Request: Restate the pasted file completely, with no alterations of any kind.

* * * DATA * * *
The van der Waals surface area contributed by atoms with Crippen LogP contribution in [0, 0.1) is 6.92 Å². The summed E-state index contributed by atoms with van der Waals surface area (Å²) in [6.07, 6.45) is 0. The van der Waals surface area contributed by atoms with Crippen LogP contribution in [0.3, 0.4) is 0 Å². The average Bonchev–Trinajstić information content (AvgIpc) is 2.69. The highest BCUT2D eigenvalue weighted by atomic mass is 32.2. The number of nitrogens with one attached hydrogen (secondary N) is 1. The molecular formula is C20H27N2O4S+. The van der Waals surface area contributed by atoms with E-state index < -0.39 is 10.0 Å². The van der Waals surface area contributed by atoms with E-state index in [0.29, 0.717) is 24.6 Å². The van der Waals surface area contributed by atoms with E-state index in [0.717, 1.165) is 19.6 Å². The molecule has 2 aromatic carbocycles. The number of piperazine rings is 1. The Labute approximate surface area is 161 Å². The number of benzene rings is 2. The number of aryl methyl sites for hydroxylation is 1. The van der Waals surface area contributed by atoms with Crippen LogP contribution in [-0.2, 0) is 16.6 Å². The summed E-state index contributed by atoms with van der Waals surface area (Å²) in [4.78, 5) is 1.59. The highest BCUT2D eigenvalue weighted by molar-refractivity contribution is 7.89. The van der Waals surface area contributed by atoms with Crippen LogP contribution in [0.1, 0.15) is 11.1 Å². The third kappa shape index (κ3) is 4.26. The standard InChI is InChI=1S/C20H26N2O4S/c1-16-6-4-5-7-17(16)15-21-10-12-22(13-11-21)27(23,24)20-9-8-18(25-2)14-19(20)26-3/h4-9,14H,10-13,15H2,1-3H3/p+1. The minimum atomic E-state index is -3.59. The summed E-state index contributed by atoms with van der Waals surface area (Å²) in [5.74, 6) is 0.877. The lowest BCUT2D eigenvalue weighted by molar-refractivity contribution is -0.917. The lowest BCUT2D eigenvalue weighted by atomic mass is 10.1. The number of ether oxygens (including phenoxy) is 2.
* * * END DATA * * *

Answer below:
The van der Waals surface area contributed by atoms with Crippen LogP contribution in [0, 0.1) is 6.92 Å². The summed E-state index contributed by atoms with van der Waals surface area (Å²) in [6.07, 6.45) is 0. The van der Waals surface area contributed by atoms with Crippen LogP contribution in [0.3, 0.4) is 0 Å². The average Bonchev–Trinajstić information content (AvgIpc) is 2.69. The highest BCUT2D eigenvalue weighted by atomic mass is 32.2. The number of nitrogens with one attached hydrogen (secondary N) is 1. The molecular formula is C20H27N2O4S+. The van der Waals surface area contributed by atoms with E-state index < -0.39 is 10.0 Å². The van der Waals surface area contributed by atoms with E-state index in [0.29, 0.717) is 24.6 Å². The van der Waals surface area contributed by atoms with E-state index in [0.717, 1.165) is 19.6 Å². The molecule has 2 aromatic carbocycles. The number of piperazine rings is 1. The Labute approximate surface area is 161 Å². The number of benzene rings is 2. The number of aryl methyl sites for hydroxylation is 1. The van der Waals surface area contributed by atoms with Crippen LogP contribution in [-0.2, 0) is 16.6 Å². The summed E-state index contributed by atoms with van der Waals surface area (Å²) in [4.78, 5) is 1.59. The highest BCUT2D eigenvalue weighted by molar-refractivity contribution is 7.89. The van der Waals surface area contributed by atoms with Crippen LogP contribution in [0.1, 0.15) is 11.1 Å². The third kappa shape index (κ3) is 4.26. The standard InChI is InChI=1S/C20H26N2O4S/c1-16-6-4-5-7-17(16)15-21-10-12-22(13-11-21)27(23,24)20-9-8-18(25-2)14-19(20)26-3/h4-9,14H,10-13,15H2,1-3H3/p+1. The minimum atomic E-state index is -3.59. The summed E-state index contributed by atoms with van der Waals surface area (Å²) in [5.74, 6) is 0.877. The lowest BCUT2D eigenvalue weighted by molar-refractivity contribution is -0.917. The lowest BCUT2D eigenvalue weighted by atomic mass is 10.1. The number of ether oxygens (including phenoxy) is 2.